By Reg Ponniah
Engaging in research and maintaining currency in one's knowledge base is fast becoming a luxury for tertiary educators with high demands on their time for teaching and shrinking department budgets. However, early childhood staff at the Manukau Institute of Technology are successfully navigating around the obstacles.
MIT has been represented at every NZ Early Childhood Research Conference since its inception in Auckland in 1997. The MIT early childhood staff come across as a vibrant team with a particular message to convey: they might be perceived as underdogs in the tertiary sector because they are located in Manukau and MIT is not a traditional university but they are reaching high.
At the ChildForum organised research conference held in January 2012 in Wellington, twelve staff members attended, four of whom made presentations at the event.
The conference brought together academics from tertiary institutions, including the Manukau Institute of Technology, and officials from the ECE public and private sectors and the Ministry of Education, to discuss and deliberate on research relevant to the effectiveness of teaching, assessment, and early childhood care, health and education in general.
The participants play a big role in contributing to and disseminating research and such conferences help them exchange ideas and information to benefit children, their teachers, and the ECE sector.
The MIT staff were not only articulate and impressive with their presentations but brought to the event their experience and the intellectual capacity to deliver that information in a very comfortable, down-to-earth and passionate manner.
Besides finding immense value just attending the conference, MIT staff applaud the thoroughness and well-researched presentations and would like to see the good work continue through the years.
"It is a quality conference and we would like to see it continued. It's something we have encouraged staff to attend and we look more favourably on our staff going to NZ-based childhood conferences. We do have staff attending overseas ones but we feel it is really important to support an NZ-based conference," Dr Lindy Austin, head of MIT's education school says.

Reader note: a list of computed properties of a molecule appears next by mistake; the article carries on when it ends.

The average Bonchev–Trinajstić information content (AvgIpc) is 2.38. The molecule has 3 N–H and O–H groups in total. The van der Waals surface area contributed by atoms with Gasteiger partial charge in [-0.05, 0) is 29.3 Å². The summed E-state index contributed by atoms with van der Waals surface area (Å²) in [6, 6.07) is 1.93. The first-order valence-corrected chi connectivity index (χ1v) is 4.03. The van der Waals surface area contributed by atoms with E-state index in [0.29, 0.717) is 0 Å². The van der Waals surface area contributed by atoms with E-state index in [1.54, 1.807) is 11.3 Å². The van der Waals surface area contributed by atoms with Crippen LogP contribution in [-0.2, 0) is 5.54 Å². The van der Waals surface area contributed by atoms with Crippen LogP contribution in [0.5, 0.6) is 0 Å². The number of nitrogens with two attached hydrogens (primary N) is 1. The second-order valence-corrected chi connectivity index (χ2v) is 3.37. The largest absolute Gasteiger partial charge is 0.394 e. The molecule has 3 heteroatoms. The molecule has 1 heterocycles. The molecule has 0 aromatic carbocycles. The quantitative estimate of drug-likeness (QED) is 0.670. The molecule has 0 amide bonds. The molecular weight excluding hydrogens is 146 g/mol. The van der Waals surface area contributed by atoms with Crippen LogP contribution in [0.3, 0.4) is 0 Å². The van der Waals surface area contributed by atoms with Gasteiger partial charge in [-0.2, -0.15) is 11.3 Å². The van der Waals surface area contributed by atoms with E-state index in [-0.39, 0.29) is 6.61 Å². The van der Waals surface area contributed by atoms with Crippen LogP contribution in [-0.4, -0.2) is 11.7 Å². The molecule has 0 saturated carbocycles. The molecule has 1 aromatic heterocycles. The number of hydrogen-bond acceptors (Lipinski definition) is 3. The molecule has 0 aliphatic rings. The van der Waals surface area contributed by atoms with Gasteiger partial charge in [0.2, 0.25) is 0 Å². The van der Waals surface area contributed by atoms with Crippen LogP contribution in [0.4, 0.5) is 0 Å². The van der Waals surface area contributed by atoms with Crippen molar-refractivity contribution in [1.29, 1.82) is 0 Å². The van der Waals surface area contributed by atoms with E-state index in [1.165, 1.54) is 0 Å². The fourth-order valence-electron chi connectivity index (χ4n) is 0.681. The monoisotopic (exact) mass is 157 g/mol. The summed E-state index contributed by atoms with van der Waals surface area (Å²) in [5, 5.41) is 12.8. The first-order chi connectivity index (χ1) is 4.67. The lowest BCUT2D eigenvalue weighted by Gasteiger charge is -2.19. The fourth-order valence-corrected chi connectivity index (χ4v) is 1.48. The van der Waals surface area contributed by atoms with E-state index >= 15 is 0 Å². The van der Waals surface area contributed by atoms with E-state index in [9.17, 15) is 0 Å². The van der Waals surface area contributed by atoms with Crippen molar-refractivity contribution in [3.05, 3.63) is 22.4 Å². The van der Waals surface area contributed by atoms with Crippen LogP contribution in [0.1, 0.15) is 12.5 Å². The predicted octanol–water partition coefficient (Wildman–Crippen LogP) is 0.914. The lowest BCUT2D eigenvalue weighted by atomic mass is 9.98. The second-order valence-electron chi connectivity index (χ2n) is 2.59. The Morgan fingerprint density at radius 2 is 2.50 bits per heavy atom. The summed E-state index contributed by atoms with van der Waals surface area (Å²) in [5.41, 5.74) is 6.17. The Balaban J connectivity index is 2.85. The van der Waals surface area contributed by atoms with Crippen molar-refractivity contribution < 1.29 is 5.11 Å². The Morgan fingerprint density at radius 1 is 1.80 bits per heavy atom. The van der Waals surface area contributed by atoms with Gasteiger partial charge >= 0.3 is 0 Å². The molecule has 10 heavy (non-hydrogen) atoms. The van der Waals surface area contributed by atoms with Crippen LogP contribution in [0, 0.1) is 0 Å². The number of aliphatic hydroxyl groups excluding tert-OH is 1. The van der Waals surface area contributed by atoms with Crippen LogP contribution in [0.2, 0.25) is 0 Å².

She says the conference programme and presentations are intelligently laid out and MIT staff participate in it and get their work published in the NZ Research in Early Childhood Education Journal as well.
The MIT's journey towards teacher education in ECE has been a less traditional route since the early 1990s as it is a polytechnic and thus a vocational institute.
The Institute's School of Education provides education for people to work in early childhood education and care although research was not a big focus in its early years, Ms Lin Howie, principal lecturer, says.
"It was a very practical hands-on approach supporting teachers and over the years we moved into offering a bachelor's degree in teacher education.
"Once you offer a degree, then the onus is on the institute to support their lecturers to become researchers because the programme itself has to be guided by research."
Ms Howie says that MIT always had a professional development budget for lecturers but with scarce resources, limits had to be placed on who could actually go to conferences – so preference was given to those who were making presentations.
Ms Howie, who with Dr Bill Hagan, has been to most of the ChildForum conferences sees the events as a collaborative and easy place where "we have got practitioners, where we have got beginning researchers and other people who are more experienced attending".
She, however, emphasizes a particular difference between ChildForum's conferences and other conferences.